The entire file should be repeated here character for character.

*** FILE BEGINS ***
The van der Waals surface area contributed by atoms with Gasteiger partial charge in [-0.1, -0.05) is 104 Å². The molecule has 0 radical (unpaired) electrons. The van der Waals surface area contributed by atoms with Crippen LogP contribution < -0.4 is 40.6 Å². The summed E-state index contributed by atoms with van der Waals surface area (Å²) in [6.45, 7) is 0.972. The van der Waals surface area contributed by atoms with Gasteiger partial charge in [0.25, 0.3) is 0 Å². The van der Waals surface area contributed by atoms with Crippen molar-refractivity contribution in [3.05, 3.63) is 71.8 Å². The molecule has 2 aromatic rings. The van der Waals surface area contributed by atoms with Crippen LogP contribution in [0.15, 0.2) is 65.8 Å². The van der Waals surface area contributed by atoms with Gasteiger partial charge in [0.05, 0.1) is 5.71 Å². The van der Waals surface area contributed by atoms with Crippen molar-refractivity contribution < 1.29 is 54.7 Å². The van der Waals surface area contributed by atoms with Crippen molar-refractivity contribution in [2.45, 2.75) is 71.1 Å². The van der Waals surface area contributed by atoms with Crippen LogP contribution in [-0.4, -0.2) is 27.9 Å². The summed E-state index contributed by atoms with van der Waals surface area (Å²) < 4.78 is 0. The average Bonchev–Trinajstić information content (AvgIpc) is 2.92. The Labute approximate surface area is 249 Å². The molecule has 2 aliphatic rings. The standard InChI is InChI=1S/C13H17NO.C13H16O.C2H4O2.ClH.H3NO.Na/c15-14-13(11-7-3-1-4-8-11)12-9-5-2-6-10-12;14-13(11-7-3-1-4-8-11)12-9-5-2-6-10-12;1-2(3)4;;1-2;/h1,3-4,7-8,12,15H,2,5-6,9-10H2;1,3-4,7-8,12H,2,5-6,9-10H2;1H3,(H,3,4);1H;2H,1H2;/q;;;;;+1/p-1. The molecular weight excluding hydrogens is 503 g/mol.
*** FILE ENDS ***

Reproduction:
The van der Waals surface area contributed by atoms with Gasteiger partial charge in [-0.1, -0.05) is 104 Å². The molecule has 0 radical (unpaired) electrons. The van der Waals surface area contributed by atoms with Crippen LogP contribution < -0.4 is 40.6 Å². The summed E-state index contributed by atoms with van der Waals surface area (Å²) in [6.45, 7) is 0.972. The van der Waals surface area contributed by atoms with Gasteiger partial charge in [0.25, 0.3) is 0 Å². The van der Waals surface area contributed by atoms with Crippen molar-refractivity contribution in [3.05, 3.63) is 71.8 Å². The molecule has 2 aromatic rings. The van der Waals surface area contributed by atoms with Crippen LogP contribution in [0.15, 0.2) is 65.8 Å². The van der Waals surface area contributed by atoms with Gasteiger partial charge in [0.05, 0.1) is 5.71 Å². The van der Waals surface area contributed by atoms with Crippen molar-refractivity contribution < 1.29 is 54.7 Å². The van der Waals surface area contributed by atoms with Crippen molar-refractivity contribution in [2.45, 2.75) is 71.1 Å². The van der Waals surface area contributed by atoms with Crippen LogP contribution in [-0.4, -0.2) is 27.9 Å². The summed E-state index contributed by atoms with van der Waals surface area (Å²) < 4.78 is 0. The average Bonchev–Trinajstić information content (AvgIpc) is 2.92. The Labute approximate surface area is 249 Å². The molecule has 2 aliphatic rings. The standard InChI is InChI=1S/C13H17NO.C13H16O.C2H4O2.ClH.H3NO.Na/c15-14-13(11-7-3-1-4-8-11)12-9-5-2-6-10-12;14-13(11-7-3-1-4-8-11)12-9-5-2-6-10-12;1-2(3)4;;1-2;/h1,3-4,7-8,12,15H,2,5-6,9-10H2;1,3-4,7-8,12H,2,5-6,9-10H2;1H3,(H,3,4);1H;2H,1H2;/q;;;;;+1/p-1. The molecular weight excluding hydrogens is 503 g/mol.